Nurses withholding CPR need to demonstrate ‘considered clinical decision making’, says NMC

There is a presumption in favour of commencing cardiopulmonary resuscitation.

Ian Snug
28 January 2020

The regulator was criticised following a decision to suspend a nurse who failed to commence cardiopulmonary resuscitation.

The Nursing and Midwifery Council (NMC) has openly responded to public criticism of a recent Fitness to Practice (FtP) case.


The nursing regulator has been criticised following a decision to suspend Mrs. Nahid Nasiri, a registered nurse, from the register for failing to commence cardiopulmonary resuscitation (CPR) on an 89-year-old resident in a care home who deteriorated rapidly.

While there was no ‘Do Not Attempt Cardiopulmonary Resuscitation (DNACPR)’ order in place, it has been discussed previously and a Consultant Histopathologist confirmed during a Coroner’s Inquest that resuscitation was unlikely to have been successful.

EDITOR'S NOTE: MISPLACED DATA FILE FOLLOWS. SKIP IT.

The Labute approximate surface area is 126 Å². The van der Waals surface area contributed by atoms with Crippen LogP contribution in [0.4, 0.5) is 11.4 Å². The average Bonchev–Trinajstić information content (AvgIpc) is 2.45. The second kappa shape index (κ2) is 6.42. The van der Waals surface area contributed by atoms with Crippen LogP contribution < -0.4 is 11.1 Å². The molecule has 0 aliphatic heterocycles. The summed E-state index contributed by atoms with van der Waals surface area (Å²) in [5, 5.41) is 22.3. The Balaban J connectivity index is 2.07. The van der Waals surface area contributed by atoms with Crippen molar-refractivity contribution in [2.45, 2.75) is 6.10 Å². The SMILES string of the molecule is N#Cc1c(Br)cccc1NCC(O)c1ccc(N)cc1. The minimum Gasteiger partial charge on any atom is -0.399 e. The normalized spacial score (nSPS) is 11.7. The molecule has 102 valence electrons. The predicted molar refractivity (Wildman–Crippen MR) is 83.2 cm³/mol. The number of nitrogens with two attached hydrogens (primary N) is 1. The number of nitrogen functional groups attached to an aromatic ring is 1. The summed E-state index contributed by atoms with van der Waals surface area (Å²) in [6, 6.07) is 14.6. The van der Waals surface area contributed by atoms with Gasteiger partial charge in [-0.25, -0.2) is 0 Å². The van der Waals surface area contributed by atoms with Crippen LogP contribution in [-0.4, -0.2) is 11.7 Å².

Mrs. Nahid Nasiri was not charged with contributing to the death of the patient.

The NMC states that while there is a presumption in favour of commencing CPR, nurses are able to depart from this. But, only on the basis of careful, considered clinical decision making.


Careful, considered clinical judgment.

As the NMC panel did not find any evidence of careful, considered clinical judgment by Mrs. Nahid Nasiri to justify failing to preform CPR a 12-month suspension from the register was imposed by the regulator.

This decision prompted confusion and anger throughout the nursing community, with many stating the outcome of the case drew doubt over guidance that developed jointly in 2016 by the Resuscitation Council, BMA and RCN called ‘Decisions relating to cardiopulmonary resuscitation’.

The NMC clarifies the situation further by saying; “If, as a health and care professional, you are faced with making a decision about CPR when an explicit DNACPR decision is not available, you should be supported if you make a careful, considered decision not to start inappropriate CPR.

Emphasising; “You will always need to demonstrate that this is what you did.”


Adding; “this case highlights the responsibilities of those in charge of running health and care services to ensure difficult conversations about end of life care take place at the appropriate time, and are clearly understood.”

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